Sen. Majority Leader Harry Reid (D-Nevada) has accused Republican leaders of attempting to screw up his party's caucus. Reid released a statement on Friday, just hours ahead of the big day:
"These Republican plans to interfere with the integrity of Nevada’s Democratic caucuses are shameful and immoral. Rather than letting voters decide and allowing our democratic system to work, Republicans are resorting to trickery and gimmicks in an attempt to subvert the will of the people. The Republican Party has long decried voter fraud, but with this latest scheme they are now encouraging it. The American people deserve a fair voting process, and I will do everything in my power to ensure that these disgraceful Republican tactics do not interfere with the voice of Nevada voters."
But not everyone actually had a chance to caucus.
Eron White, 45, lives in Las Vegas and had to work during the caucus time. He would have had to request time off weeks ahead in order to vote. He voted for President Barack Obama and already knows who he wants to win the general election.
"They don't understand a strong woman. Because she's saying the things I want to hear as far as gun control and as far as following Obama's lead on a lot of issues and I can appreciate that, especially with healthcare and immigration and jobs. I think she's doing a really good job and she's saying all the things that I want to hear right now."
Some drove from California to make sure people could participate in Nevada's caucus.
Jane Krantz worked as a volunteer observer with the Hillary Clinton campaign. Saturday, the Santa Monica, California, resident drove to Pahrump, a rural community about an hour outside Las Vegas. The area was important to the Clinton campaign, who previously lost the delegate battle to Sen. Barack Obama in the rural counties in the 2008, the Los Angeles Times reports.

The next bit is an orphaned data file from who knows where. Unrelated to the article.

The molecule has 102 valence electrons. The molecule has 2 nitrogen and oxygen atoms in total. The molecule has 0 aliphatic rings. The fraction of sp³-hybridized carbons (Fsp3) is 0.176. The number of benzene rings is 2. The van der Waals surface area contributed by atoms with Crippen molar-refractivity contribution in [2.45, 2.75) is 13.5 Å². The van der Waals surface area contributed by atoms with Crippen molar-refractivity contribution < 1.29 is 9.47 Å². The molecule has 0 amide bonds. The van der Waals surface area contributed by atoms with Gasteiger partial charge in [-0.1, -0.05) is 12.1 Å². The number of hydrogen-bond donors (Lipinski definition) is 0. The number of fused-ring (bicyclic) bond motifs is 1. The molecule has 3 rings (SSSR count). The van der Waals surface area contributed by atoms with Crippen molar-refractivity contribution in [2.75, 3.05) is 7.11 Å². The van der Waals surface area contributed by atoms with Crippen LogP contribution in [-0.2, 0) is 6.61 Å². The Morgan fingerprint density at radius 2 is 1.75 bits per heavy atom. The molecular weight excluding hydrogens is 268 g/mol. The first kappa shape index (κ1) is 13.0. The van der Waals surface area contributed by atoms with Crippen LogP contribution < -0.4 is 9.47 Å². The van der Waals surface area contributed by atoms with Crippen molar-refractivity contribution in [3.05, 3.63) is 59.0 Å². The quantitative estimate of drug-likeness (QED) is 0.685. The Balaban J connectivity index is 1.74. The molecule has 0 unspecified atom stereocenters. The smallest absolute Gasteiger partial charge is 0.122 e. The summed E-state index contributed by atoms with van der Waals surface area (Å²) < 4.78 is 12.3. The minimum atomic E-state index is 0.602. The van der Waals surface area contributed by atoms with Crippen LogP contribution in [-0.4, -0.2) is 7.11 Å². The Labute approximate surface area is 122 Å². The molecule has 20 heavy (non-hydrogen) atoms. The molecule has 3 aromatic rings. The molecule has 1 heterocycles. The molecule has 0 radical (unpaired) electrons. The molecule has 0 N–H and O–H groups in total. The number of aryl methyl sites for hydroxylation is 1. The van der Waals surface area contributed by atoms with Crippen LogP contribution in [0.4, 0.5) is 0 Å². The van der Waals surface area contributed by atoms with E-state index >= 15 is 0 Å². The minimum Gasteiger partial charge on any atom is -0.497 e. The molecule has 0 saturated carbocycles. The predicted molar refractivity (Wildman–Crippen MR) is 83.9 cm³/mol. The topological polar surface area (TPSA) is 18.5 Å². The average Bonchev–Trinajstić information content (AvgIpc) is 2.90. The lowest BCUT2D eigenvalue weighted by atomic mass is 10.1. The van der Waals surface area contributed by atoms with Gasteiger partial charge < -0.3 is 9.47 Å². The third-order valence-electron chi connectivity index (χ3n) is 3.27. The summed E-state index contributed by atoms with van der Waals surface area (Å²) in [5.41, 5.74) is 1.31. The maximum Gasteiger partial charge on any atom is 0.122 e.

Krantz was there at 11 a.m. and the caucus ended at about 2 p.m., she said. About 211 people were casting there voting at that location.
"It takes a long time to sign up 211 people and a lot of people were very frustrated. Some had kids, some had walkers, some had back issues and couldn't sit...so by the time that everybody got signed in, a lot of people had been there a couple of hours and they were starting to get agitated, and they were needing to leave. They were hungry...The whole process was chaotic."
Nevadans are not allowed to eat or bring food to caucus locations, she explained. There were some options: a snack bar and bottles of water were available for voters, she said, but that wasn't enough.
"You get this thing called a preference card, with your name and address and your preferences. People did that and they said, 'Can we go now? We'd like to go now.'"
Reactions on social media indicated problems were happening, inspiring #caucusmania reports from people across the state:
And in at least one precinct, there was a rare tie-breaker draw:
There's something about Nevada.
Nevada is a diverse state with a 2015 U.S. Census-estimated population of about 2.9 million, yet only 80,000 people turned up to caucus Saturday morning, according to state Democratic party officials here.
These were the results on Nevada's caucus site as of 1 a.m. Sunday (Feb. 21), according to the state's reporting precinct's results. Nevadans will vote in the state's primary on June 7.